It is often said that equities are about emotion, whereas bonds are about reason. Equity investors tend to ask, “How much can I make?” whereas bond investors tend to ask, ”How much can I lose?” Are these types of investors optimists vs. pessimists? No, but bonds tend to have asymmetric return distributions (to the downside), and equities have a much more symmetric return distribution.
Credit markets are far larger than equity markets, and in the case of corporate credit, they also have priority of claim versus equity. If debt is not worth 100% of its parity, then the underlying equity can be worthless. Accordingly, credit markets frequently dictate whether it is safe and/or wise to be investing in equities. When the credit markets sneeze, the equity markets can quickly catch a cold.
Capital markets are built on leverage, and the banking system is reliant on confidence that this leverage is sustainable and that the system is functioning smoothly. When the financial system’s plumbing starts to gurgle, equity markets are frequently unaware of the pending leverage “unwinds” and predictable selling pressures that arise due to these regularly occurring events.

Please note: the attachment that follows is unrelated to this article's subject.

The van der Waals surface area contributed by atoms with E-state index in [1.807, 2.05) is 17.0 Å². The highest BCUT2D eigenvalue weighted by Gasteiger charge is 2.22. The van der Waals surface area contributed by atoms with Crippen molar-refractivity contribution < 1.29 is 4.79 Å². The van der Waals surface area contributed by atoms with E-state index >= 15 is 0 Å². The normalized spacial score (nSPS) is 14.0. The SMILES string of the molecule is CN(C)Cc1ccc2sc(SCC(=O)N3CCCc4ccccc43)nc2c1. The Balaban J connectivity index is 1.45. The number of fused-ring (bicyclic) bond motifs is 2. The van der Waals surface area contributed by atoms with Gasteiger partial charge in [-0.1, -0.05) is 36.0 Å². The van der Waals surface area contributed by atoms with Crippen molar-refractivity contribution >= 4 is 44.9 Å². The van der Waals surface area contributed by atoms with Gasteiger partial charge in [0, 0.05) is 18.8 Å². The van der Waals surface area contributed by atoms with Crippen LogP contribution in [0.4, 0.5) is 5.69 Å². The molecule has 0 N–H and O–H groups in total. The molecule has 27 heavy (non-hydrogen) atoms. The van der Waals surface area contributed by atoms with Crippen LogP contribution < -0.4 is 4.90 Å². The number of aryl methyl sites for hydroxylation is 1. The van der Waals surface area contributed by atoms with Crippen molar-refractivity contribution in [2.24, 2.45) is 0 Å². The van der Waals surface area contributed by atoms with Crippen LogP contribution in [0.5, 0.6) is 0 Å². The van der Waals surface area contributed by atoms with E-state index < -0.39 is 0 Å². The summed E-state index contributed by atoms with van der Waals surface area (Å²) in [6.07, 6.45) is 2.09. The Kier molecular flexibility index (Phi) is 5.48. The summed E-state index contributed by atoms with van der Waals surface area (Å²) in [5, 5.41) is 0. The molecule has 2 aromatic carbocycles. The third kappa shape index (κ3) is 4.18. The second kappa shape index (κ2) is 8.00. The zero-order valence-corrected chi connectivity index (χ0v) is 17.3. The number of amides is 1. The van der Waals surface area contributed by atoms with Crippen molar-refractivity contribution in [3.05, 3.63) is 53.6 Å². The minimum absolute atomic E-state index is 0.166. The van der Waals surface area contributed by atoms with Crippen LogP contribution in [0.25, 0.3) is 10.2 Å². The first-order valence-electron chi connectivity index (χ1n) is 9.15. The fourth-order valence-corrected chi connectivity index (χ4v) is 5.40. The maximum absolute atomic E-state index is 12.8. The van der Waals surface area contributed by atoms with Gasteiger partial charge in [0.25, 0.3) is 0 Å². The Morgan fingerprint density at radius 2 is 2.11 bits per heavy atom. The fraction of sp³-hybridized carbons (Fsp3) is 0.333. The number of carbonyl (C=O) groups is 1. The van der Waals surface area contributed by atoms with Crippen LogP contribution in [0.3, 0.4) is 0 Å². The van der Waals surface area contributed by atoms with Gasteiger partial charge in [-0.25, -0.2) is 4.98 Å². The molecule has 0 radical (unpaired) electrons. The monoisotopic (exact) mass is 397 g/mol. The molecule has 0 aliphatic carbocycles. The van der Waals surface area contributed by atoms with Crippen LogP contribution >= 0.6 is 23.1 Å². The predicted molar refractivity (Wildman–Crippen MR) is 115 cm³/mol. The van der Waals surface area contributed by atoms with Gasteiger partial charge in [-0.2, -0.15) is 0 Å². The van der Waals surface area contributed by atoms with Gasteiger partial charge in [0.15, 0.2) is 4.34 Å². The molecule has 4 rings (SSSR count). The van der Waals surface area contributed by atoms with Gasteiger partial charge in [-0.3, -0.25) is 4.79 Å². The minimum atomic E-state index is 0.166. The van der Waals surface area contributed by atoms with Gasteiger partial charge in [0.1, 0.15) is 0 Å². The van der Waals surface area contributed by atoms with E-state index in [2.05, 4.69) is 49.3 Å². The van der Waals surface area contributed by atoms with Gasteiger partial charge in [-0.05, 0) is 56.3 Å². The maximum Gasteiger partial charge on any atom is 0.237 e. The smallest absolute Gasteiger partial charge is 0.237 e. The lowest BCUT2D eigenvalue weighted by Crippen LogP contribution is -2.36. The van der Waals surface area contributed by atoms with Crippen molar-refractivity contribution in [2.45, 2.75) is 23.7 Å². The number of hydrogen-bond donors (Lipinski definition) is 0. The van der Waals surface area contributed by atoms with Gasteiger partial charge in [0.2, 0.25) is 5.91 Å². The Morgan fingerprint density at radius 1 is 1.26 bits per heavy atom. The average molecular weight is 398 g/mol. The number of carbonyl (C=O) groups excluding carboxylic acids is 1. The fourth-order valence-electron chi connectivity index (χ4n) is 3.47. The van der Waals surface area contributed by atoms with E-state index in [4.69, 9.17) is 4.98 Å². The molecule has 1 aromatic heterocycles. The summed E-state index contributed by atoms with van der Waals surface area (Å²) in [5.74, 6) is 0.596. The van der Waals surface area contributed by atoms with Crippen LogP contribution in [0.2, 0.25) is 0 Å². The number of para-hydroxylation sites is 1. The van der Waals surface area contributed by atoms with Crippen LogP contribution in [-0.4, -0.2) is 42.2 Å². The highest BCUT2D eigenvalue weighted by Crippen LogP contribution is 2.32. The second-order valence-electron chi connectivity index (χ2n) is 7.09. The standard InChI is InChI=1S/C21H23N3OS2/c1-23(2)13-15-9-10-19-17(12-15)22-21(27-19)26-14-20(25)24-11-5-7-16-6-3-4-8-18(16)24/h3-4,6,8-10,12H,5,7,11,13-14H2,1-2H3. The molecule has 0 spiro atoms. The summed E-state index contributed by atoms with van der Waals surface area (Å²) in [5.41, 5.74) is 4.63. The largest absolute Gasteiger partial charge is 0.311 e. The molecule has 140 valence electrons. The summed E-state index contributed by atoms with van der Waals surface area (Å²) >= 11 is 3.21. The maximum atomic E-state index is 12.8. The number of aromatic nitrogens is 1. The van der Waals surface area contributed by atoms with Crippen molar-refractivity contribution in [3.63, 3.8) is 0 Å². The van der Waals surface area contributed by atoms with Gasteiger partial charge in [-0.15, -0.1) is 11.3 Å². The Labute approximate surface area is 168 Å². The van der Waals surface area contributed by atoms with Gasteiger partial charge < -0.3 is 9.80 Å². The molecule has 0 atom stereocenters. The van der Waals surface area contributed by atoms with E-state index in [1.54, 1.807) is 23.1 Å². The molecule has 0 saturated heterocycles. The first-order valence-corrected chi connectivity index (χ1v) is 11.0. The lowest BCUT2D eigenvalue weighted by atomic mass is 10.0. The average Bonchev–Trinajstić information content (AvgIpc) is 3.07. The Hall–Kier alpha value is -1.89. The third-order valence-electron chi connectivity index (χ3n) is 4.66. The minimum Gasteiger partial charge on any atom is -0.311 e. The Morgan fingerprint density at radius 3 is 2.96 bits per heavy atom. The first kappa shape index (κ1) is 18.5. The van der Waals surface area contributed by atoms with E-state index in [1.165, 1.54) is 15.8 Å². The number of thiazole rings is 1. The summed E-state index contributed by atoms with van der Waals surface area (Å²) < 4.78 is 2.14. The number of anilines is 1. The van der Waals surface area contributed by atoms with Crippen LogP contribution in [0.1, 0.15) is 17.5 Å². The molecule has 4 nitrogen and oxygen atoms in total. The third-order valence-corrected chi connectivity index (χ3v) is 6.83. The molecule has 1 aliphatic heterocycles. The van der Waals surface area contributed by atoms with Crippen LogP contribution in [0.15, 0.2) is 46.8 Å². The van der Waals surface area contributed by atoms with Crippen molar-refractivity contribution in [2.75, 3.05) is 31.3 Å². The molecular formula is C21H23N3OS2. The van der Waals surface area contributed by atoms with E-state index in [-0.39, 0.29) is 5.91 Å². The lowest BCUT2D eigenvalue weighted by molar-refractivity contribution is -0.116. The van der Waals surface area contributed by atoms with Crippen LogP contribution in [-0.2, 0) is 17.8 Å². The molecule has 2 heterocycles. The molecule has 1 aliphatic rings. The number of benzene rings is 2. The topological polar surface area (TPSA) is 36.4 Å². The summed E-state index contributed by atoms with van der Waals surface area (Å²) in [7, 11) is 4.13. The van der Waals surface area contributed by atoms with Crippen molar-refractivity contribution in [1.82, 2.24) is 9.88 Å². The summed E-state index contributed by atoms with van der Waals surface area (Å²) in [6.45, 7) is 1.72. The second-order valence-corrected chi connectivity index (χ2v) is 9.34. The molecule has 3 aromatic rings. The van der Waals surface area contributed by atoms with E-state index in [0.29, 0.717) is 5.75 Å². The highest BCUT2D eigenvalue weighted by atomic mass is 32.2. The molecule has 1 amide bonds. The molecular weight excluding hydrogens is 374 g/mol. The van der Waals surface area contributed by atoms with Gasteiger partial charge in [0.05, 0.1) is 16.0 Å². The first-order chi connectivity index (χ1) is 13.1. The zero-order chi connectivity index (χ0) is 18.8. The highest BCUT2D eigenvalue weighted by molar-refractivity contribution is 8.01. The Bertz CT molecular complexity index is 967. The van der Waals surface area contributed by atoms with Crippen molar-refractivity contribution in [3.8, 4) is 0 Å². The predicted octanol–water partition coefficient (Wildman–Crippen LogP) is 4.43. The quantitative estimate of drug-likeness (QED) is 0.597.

I have traded credit for over 30 years, and I have seen my share of crises in the financial markets. The Lesser Developed Country (LDC) debt crisis in the late 80’s, Long Term Capital Management in 1998, the Great Financial Crisis (GFC) in 2008/09, and the most recent COVID pandemic-related financial crisis in 2020. Each episode shared some very similar traits that have made our financial system increasingly precarious. We have continued to kick the can down the road by shifting the financial system’s risks towards the ultimate backstops, the central banks (CBs). Unsurprisingly, the CBs have responded by using the tools at their disposal, which manipulate open market pricing mechanisms and distort the risk/return characteristics of the capitalist system.
CBs’ ultimate weapon is the ability to…